Lauren Parker brushed aside the devastation of being pipped for gold in a dramatic women's PTWC paratriathlon race in Tokyo on Sunday to thank those who helped her overcome a life-changing injury four years ago and vow to continue inspiring others.
Parker delivered the Hunter region their first medal of the 2020 Tokyo Paralympics and Australia's first ever medal in women's paratriathlon wheelchair (PTWC) racing when she crossed the finish line one second behind winner Kendall Gretsch from the United States.
It was a heart-breaking end after the Newcastle 32-year-old had established a strong early lead in the race, which comprised a 750-metre swim, 20-kilometre cycle and 5km run.
Parker was out of the water in 11 minutes and 47 seconds, 1:42 clear of her nearest rival. Gretsch, who has a different classification of physical impairment to the Novocastrian, started four minutes and four seconds later than Parker in a second wave of the race.
The American, who is also a Winter Paralympics gold medallist, chipped away at the Australia's lead and caught her in the finishing straight to win in one hour, six minutes and 25 seconds. Parker claimed silver in 1:06.26.
The pair were light years ahead of the rest of the field. Eva Maria Moral Pedrero, of Spain, finished with the bronze medal in 1:14.59. Parker's compatriot Emily Tapp had to withdraw from the race after crashing during the cycle leg.
While her devastation on the finish line was clear, the resilient Parker still had a smile on her face when interviewed shortly after the race by Channel 7.
"I didn't know where Kendall was," Parker said. "I knew she was coming. I knew she was coming fast and I just had my head down and was going for it.
"But I got stuck at one of the U-turns behind someone on that last lap, which is unfortunate. That was a few seconds that I lost. But I put in everything I could.
"I just put my head down and went for it and I'm happy with the effort that I put in and I'm proud of my effort."
"I wouldn't be here without my best friend and training partner Brad Fernley," Parker said.
"He's been with me for 14 years, helping me with my career. He's stuck by me ever since I had my accident. Every single day and every single training session, he's been there, and I wouldn't be here racing for my country at the Paralympic Games in Tokyo without him.
"This time four years ago, I was laying in that hospital bed thinking my life was over. I had amazing support around me and, if it wasn't for that support, I wouldn't have overcome that life-changing injury.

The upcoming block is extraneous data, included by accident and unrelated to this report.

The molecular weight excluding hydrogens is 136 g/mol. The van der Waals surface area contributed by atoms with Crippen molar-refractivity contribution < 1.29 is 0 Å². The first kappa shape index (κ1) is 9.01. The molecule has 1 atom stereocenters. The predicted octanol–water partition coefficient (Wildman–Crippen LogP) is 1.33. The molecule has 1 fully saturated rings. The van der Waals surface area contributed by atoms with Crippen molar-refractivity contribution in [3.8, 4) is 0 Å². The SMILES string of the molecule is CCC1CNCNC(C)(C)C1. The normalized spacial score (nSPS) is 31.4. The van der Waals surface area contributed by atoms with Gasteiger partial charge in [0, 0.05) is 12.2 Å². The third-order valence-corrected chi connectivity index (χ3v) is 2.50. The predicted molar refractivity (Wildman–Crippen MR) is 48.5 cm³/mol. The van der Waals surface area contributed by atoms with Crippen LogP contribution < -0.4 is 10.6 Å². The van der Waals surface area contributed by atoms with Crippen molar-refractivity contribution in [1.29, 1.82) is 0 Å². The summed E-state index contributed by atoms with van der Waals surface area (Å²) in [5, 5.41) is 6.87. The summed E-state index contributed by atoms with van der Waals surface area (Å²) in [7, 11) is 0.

"I've overcome many surgeries and many obstacles over the last four years but I never would've dreamed of representing my country four years later."
Parker has been eyeing gold in Toyko since a bronze medal performance at the 2018 Commonwealth Games on the Gold Coast just over 12 months after her accident. By September 2019, she was a paratriathlon world champion.
Next on the agenda is longer 70.3 ironman racing in the United States but Parker was quick to say she already had her sights on the 2024 Paris, 2028 Los Angeles and 2032 Brisbane Paralympic Games.
She also wants to keep inspiring others.
"I came to get the gold, that was my goal," Parker said after the medal ceremony.
"It was great competition out there and Kendall is a great athlete, so I'm super proud of my achievements and next time it will be a different colour.
"I'm so happy that I can inspire others. That's what I want to do. If I had to have my accident for a reason and, if I'm achieving all I'm achieving, then I'm so happy that I can be an inspiration to others."
Fernley, also speaking to Channel 7 post-race, said they were "absolutely heart-broken" by the sprint finish but had no doubt Parker would bounce back even stronger.
"Second is still a great feat for what Lauren's gone through in three-and-a-half years," Fernley said.
"She's had six spine operations, two wrist operations and got out of hospital two-and-a-half months ago. She keeps getting knocked down but keeps getting back up."
Parker's regular race handler Dave Robertson watched on through a group zoom of friends and family who could not be in Japan due to the coronavirus crisis.
"It's sad we weren't all able to be there in the stands screaming for her, but everyone was screaming the house down for her here and we're all just so proud," Robertson said.
"I watched that post-race interview and she was just so humble. Obviously, it would've been absolutely gut-wrenching to have gone through what she's gone through and I'm sure those emotions with catch up with her later.
"But, like so many of the Paralympic athletes, she has an awareness of the power of that moment to be interviewed. I've met kids along the way who are in chairs and Lauren is their idol. They want to be like Lauren. They've just seen her win a medal. They don't care what colour it is. She's won a medal at a Paralympics and she's who they want to be. She gives hope and something to chase for kids in chairs, which is an amazing thing."
Proud mother Anne told Channel 7 that sport had "saved" Parker.
"She may not have won today but she's won the race in everybody's heart," Anne said. "She couldn't have done any more. She left it all out there. They're all winners. To get to that level and to get to Toyko is amazing."
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